International Employment Laws

Expanding Overseas: How Not to Fall Foul of International Employment Laws

Follow Us:

Finding success at home is great, but there may come a time when you want to take your business to the next level and establish a presence overseas. Countless companies from the US have done this over the years. From McDonald’s to Microsoft, homegrown businesses have found immense success on the world stage. You could do the same, but only if you’re willing to admit that new markets present new challenges you might not be equipped to handle.

There’s no substitute for local knowledge in business, not least when it comes to legal issues. Elon Musk found this out to his cost in February 2024 when a labor court ruled that Tesla had violated German union election rules [1]. If a multi-billion-dollar company like Tesla can fall foul of international employment laws, then anyone can. That’s why you need to get your company’s affairs in order before you expand overseas.

Things to Consider Before You Travel Abroad

The first thing you need to do is identify what some of the potential issues are. There are, of course, a ton of known and unknown variables, but some things to consider before you take your business abroad are:

  • Contracts and how they’re handled in different countries
  • Intellectual property (IP)
  • Data protection
  • Tax reporting requirements and obligations
  • Licenses and insurance

All countries have their own ways of doing things. For example, let’s say you’re an American CEO setting up a new office in London. The aim is to use London as a base to expand the company’s operations into Europe. You hire some local talent but quickly realize there’s a need to look further afield. Recruiting skilled foreign workers in the UK requires adherence to clear regulations under which companies need to be licensed by the government.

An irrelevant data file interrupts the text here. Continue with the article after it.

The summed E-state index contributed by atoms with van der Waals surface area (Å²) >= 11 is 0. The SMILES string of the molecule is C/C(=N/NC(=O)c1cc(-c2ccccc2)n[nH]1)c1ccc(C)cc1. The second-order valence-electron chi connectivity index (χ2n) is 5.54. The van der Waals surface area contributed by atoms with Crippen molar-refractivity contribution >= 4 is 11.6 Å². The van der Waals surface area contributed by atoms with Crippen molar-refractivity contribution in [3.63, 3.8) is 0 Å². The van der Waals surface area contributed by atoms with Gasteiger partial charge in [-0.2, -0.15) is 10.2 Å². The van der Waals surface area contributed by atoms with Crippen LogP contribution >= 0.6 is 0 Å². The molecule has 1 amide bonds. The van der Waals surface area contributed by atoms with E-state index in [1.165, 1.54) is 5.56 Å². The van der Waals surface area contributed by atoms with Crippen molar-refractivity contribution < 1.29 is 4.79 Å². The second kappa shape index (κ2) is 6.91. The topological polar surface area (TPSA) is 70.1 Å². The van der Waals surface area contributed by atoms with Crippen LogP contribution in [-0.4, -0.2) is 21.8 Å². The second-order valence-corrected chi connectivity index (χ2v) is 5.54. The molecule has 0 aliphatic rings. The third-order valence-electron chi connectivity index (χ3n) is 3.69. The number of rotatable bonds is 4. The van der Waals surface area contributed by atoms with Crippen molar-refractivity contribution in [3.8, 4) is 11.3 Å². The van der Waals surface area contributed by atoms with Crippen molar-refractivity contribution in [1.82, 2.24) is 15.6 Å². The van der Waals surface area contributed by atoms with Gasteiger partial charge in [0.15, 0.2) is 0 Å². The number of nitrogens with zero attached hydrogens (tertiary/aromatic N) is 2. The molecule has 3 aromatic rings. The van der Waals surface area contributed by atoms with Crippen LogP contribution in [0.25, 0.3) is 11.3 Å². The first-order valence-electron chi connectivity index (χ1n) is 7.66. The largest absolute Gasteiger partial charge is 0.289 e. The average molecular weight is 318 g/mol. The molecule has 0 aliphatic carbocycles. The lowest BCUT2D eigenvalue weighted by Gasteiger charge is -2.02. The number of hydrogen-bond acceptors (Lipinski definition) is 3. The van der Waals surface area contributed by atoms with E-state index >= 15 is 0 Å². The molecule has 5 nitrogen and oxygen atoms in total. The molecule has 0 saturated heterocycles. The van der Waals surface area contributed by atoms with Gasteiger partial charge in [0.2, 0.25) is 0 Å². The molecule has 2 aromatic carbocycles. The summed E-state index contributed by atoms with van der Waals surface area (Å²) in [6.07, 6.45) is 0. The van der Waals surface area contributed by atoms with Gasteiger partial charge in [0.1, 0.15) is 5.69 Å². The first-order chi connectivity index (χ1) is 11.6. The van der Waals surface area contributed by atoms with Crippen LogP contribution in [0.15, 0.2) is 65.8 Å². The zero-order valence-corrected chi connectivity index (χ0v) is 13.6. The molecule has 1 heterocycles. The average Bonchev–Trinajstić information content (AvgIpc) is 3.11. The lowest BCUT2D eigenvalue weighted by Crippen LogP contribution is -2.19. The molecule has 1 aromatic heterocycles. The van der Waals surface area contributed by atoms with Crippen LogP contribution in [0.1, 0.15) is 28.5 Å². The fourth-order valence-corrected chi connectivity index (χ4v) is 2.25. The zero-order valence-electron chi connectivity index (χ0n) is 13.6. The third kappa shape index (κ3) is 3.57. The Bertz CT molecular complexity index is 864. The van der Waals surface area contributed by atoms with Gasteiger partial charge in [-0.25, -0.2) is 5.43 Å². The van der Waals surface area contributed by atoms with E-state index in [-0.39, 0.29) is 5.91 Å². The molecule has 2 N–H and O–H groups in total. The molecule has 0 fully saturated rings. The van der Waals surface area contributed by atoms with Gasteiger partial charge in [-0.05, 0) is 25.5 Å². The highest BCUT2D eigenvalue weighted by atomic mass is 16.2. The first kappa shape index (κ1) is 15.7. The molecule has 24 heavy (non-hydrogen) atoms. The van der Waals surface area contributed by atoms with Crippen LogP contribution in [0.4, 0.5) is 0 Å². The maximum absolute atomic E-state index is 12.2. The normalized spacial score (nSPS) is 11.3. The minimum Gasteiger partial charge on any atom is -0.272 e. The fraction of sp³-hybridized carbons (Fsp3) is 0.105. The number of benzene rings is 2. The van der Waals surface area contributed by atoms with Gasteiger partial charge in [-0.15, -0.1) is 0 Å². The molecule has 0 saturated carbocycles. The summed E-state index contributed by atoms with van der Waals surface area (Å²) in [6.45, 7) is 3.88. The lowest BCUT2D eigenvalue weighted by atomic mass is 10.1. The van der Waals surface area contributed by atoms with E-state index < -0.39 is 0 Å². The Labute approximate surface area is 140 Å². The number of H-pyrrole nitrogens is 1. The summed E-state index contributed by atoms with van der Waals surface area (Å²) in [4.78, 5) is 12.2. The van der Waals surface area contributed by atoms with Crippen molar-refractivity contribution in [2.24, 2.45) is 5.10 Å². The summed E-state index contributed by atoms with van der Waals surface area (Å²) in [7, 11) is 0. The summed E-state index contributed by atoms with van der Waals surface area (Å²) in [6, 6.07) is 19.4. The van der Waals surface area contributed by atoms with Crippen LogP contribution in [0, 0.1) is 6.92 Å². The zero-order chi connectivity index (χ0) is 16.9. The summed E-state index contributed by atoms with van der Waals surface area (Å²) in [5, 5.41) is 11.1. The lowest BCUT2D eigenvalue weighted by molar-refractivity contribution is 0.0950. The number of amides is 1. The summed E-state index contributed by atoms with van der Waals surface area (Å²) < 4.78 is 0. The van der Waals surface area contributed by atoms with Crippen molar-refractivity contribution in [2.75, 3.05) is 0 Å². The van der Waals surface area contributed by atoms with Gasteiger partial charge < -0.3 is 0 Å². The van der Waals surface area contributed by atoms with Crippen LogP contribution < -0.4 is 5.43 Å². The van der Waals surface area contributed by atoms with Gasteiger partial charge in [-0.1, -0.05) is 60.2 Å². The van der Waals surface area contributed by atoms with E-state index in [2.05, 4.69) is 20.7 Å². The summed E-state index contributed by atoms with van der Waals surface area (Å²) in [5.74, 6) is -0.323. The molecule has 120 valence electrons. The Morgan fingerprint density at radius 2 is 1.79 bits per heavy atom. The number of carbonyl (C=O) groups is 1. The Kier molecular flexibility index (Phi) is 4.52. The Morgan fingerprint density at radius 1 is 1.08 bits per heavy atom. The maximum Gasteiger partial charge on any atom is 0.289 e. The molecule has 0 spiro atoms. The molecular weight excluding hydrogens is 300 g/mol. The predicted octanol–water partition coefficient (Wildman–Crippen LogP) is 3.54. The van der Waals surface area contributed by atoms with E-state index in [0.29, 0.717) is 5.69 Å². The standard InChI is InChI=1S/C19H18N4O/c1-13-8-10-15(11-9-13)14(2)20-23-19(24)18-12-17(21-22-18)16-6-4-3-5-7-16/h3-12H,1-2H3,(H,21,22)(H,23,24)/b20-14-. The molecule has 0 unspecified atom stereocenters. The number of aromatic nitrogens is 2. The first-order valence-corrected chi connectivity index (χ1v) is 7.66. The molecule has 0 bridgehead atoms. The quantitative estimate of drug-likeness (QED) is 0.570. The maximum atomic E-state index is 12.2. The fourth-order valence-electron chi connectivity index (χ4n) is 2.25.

You may already be aware that companies can only employ immigrating workers who hold a Skilled Worker visa – this allows international workers the right to work for licensed UK employers. However, once you get into the nuances of this work visa, you’ll discover that you, as a company, need to hold a sponsor license and guarantee a minimum salary (the standard figure is changing from April 4, 2024, and may also differ depending on the role in question). Similarly, workers need to meet similar standards, such as having at least £1,270 in their bank account and minimum qualifications.

Delegation is Paramount when You’re Growing

International Employment Laws

These are just some of the requirements both parties need to comply with when it comes to the UK’s skilled worker visa. As a CEO watching things unfold from the US, you can’t realistically expect to have a handle on these nuances. That’s why you must liaise with local experts. Your job, as it is at home, is to find talent and delegate the workload to suitably qualified individuals. In this context, it means outsourcing [2] and working with lawyers who understand UK employment laws.

The strategy applies in all countries. This is, perhaps, more important than having a definitive business strategy in whatever country you’re expanding into. Business issues affect your income and can be rectified relatively quickly. Legal issues can’t. Aside from fines hurting your bottom line, the ramifications of breaking the law could lead to all sorts of problems. Therefore, if you’re going to take your business beyond the borders of your own country, make sure you’ve got a team of local lawyers supporting you.

Further Reading:

1. Tesla runs into legal issues in Germany

2. The benefits of outsourcing



Subscribe To Our Newsletter

Get updates and learn from the best

Scroll to Top

Hire Us To Spread Your Content

Fill this form and we will call you.